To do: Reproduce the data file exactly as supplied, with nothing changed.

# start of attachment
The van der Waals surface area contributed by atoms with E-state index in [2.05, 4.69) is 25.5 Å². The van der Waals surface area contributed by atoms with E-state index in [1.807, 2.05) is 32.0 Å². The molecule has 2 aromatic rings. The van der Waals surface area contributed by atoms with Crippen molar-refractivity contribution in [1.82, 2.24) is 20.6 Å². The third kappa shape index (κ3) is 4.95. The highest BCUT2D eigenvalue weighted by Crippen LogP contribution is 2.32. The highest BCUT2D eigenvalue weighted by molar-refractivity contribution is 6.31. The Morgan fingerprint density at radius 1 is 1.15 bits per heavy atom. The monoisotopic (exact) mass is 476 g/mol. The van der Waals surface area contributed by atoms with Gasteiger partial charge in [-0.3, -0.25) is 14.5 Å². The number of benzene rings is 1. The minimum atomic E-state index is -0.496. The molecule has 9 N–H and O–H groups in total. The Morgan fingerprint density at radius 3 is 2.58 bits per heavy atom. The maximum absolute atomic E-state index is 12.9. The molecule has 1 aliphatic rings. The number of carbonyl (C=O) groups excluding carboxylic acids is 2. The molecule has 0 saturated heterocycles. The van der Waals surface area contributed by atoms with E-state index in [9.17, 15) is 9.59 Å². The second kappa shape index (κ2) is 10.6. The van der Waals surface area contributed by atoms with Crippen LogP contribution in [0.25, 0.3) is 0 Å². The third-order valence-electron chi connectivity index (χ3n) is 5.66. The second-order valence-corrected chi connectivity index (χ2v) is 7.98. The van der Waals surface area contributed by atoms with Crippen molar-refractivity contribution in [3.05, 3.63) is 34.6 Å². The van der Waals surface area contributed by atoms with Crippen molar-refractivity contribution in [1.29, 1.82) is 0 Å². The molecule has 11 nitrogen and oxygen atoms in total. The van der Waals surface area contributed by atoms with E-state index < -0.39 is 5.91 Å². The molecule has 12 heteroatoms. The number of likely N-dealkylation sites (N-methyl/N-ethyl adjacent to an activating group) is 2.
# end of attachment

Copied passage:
The van der Waals surface area contributed by atoms with E-state index in [2.05, 4.69) is 25.5 Å². The van der Waals surface area contributed by atoms with E-state index in [1.807, 2.05) is 32.0 Å². The molecule has 2 aromatic rings. The van der Waals surface area contributed by atoms with Crippen molar-refractivity contribution in [1.82, 2.24) is 20.6 Å². The third kappa shape index (κ3) is 4.95. The highest BCUT2D eigenvalue weighted by Crippen LogP contribution is 2.32. The highest BCUT2D eigenvalue weighted by molar-refractivity contribution is 6.31. The Morgan fingerprint density at radius 1 is 1.15 bits per heavy atom. The monoisotopic (exact) mass is 476 g/mol. The van der Waals surface area contributed by atoms with Gasteiger partial charge in [-0.3, -0.25) is 14.5 Å². The number of benzene rings is 1. The minimum atomic E-state index is -0.496. The molecule has 9 N–H and O–H groups in total. The Morgan fingerprint density at radius 3 is 2.58 bits per heavy atom. The maximum absolute atomic E-state index is 12.9. The molecule has 1 aliphatic rings. The number of carbonyl (C=O) groups excluding carboxylic acids is 2. The molecule has 0 saturated heterocycles. The van der Waals surface area contributed by atoms with E-state index in [9.17, 15) is 9.59 Å². The second kappa shape index (κ2) is 10.6. The van der Waals surface area contributed by atoms with Crippen LogP contribution in [0.25, 0.3) is 0 Å². The third-order valence-electron chi connectivity index (χ3n) is 5.66. The second-order valence-corrected chi connectivity index (χ2v) is 7.98. The van der Waals surface area contributed by atoms with Crippen molar-refractivity contribution in [3.05, 3.63) is 34.6 Å². The van der Waals surface area contributed by atoms with Crippen molar-refractivity contribution in [1.29, 1.82) is 0 Å². The molecule has 11 nitrogen and oxygen atoms in total. The van der Waals surface area contributed by atoms with E-state index < -0.39 is 5.91 Å². The molecule has 12 heteroatoms. The number of likely N-dealkylation sites (N-methyl/N-ethyl adjacent to an activating group) is 2.